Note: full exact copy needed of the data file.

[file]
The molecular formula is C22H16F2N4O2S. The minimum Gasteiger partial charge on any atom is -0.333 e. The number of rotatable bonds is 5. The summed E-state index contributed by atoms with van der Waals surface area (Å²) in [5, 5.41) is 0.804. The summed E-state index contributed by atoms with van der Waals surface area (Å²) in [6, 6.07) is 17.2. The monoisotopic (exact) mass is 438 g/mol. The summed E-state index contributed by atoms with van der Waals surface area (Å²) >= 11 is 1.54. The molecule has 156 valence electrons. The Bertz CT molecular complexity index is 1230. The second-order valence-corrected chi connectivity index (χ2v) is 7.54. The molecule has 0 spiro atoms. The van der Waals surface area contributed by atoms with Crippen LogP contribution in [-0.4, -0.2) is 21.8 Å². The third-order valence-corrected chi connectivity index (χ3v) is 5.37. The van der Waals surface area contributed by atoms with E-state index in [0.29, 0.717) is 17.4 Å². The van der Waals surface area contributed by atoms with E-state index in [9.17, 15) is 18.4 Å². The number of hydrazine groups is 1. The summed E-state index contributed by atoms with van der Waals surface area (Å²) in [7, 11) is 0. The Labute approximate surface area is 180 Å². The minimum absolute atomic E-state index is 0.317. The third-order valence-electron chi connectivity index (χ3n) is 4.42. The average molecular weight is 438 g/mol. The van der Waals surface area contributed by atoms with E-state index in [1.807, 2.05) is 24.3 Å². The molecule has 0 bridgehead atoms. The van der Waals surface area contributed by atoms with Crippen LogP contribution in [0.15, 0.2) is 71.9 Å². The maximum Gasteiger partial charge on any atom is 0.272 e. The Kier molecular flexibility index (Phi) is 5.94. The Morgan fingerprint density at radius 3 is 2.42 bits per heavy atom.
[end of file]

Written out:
The molecular formula is C22H16F2N4O2S. The minimum Gasteiger partial charge on any atom is -0.333 e. The number of rotatable bonds is 5. The summed E-state index contributed by atoms with van der Waals surface area (Å²) in [5, 5.41) is 0.804. The summed E-state index contributed by atoms with van der Waals surface area (Å²) in [6, 6.07) is 17.2. The monoisotopic (exact) mass is 438 g/mol. The summed E-state index contributed by atoms with van der Waals surface area (Å²) >= 11 is 1.54. The molecule has 156 valence electrons. The Bertz CT molecular complexity index is 1230. The second-order valence-corrected chi connectivity index (χ2v) is 7.54. The molecule has 0 spiro atoms. The van der Waals surface area contributed by atoms with Crippen LogP contribution in [-0.4, -0.2) is 21.8 Å². The third-order valence-corrected chi connectivity index (χ3v) is 5.37. The van der Waals surface area contributed by atoms with E-state index in [0.29, 0.717) is 17.4 Å². The van der Waals surface area contributed by atoms with E-state index in [9.17, 15) is 18.4 Å². The number of hydrazine groups is 1. The summed E-state index contributed by atoms with van der Waals surface area (Å²) in [7, 11) is 0. The Labute approximate surface area is 180 Å². The minimum absolute atomic E-state index is 0.317. The third-order valence-electron chi connectivity index (χ3n) is 4.42. The average molecular weight is 438 g/mol. The van der Waals surface area contributed by atoms with E-state index in [1.807, 2.05) is 24.3 Å². The molecule has 0 bridgehead atoms. The van der Waals surface area contributed by atoms with Crippen LogP contribution in [0.15, 0.2) is 71.9 Å². The maximum Gasteiger partial charge on any atom is 0.272 e. The Kier molecular flexibility index (Phi) is 5.94. The Morgan fingerprint density at radius 3 is 2.42 bits per heavy atom.